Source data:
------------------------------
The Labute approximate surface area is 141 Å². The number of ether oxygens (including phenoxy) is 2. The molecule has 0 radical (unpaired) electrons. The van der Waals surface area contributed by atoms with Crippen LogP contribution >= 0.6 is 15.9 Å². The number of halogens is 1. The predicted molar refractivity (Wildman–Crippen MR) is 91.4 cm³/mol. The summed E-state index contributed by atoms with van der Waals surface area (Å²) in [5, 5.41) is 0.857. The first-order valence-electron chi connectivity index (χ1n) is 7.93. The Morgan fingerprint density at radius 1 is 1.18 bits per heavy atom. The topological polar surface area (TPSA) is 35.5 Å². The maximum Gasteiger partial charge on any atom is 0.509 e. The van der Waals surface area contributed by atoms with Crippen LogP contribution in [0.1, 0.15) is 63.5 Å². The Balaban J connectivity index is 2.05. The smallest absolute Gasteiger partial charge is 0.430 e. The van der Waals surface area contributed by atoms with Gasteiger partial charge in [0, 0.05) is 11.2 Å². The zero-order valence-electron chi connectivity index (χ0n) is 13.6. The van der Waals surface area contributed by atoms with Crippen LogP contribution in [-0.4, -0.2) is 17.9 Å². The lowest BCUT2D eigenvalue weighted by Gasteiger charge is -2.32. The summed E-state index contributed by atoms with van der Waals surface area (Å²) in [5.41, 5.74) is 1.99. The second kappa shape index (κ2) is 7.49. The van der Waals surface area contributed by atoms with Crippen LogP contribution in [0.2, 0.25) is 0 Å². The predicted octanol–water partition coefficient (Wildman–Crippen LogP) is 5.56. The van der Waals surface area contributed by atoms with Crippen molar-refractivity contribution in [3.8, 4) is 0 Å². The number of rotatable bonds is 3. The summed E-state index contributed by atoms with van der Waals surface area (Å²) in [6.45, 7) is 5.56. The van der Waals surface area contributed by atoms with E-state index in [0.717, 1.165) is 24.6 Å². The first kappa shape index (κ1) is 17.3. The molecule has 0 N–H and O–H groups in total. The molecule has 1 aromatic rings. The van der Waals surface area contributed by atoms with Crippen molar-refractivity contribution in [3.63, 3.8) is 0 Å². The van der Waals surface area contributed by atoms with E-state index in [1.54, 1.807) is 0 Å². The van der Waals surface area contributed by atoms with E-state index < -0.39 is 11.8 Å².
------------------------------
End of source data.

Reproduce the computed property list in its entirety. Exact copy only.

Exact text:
The Labute approximate surface area is 141 Å². The number of ether oxygens (including phenoxy) is 2. The molecule has 0 radical (unpaired) electrons. The van der Waals surface area contributed by atoms with Crippen LogP contribution >= 0.6 is 15.9 Å². The number of halogens is 1. The predicted molar refractivity (Wildman–Crippen MR) is 91.4 cm³/mol. The summed E-state index contributed by atoms with van der Waals surface area (Å²) in [5, 5.41) is 0.857. The first-order valence-electron chi connectivity index (χ1n) is 7.93. The Morgan fingerprint density at radius 1 is 1.18 bits per heavy atom. The topological polar surface area (TPSA) is 35.5 Å². The maximum Gasteiger partial charge on any atom is 0.509 e. The van der Waals surface area contributed by atoms with Crippen LogP contribution in [0.1, 0.15) is 63.5 Å². The Balaban J connectivity index is 2.05. The smallest absolute Gasteiger partial charge is 0.430 e. The van der Waals surface area contributed by atoms with Gasteiger partial charge in [0, 0.05) is 11.2 Å². The zero-order valence-electron chi connectivity index (χ0n) is 13.6. The van der Waals surface area contributed by atoms with Crippen LogP contribution in [-0.4, -0.2) is 17.9 Å². The lowest BCUT2D eigenvalue weighted by Gasteiger charge is -2.32. The summed E-state index contributed by atoms with van der Waals surface area (Å²) in [5.41, 5.74) is 1.99. The second kappa shape index (κ2) is 7.49. The van der Waals surface area contributed by atoms with Crippen LogP contribution in [0.2, 0.25) is 0 Å². The predicted octanol–water partition coefficient (Wildman–Crippen LogP) is 5.56. The van der Waals surface area contributed by atoms with Crippen molar-refractivity contribution in [3.8, 4) is 0 Å². The number of rotatable bonds is 3. The summed E-state index contributed by atoms with van der Waals surface area (Å²) in [6.45, 7) is 5.56. The van der Waals surface area contributed by atoms with E-state index in [0.717, 1.165) is 24.6 Å². The first kappa shape index (κ1) is 17.3. The molecule has 0 N–H and O–H groups in total. The molecule has 1 aromatic rings. The van der Waals surface area contributed by atoms with Crippen molar-refractivity contribution in [3.63, 3.8) is 0 Å². The van der Waals surface area contributed by atoms with E-state index in [1.54, 1.807) is 0 Å². The van der Waals surface area contributed by atoms with E-state index < -0.39 is 11.8 Å².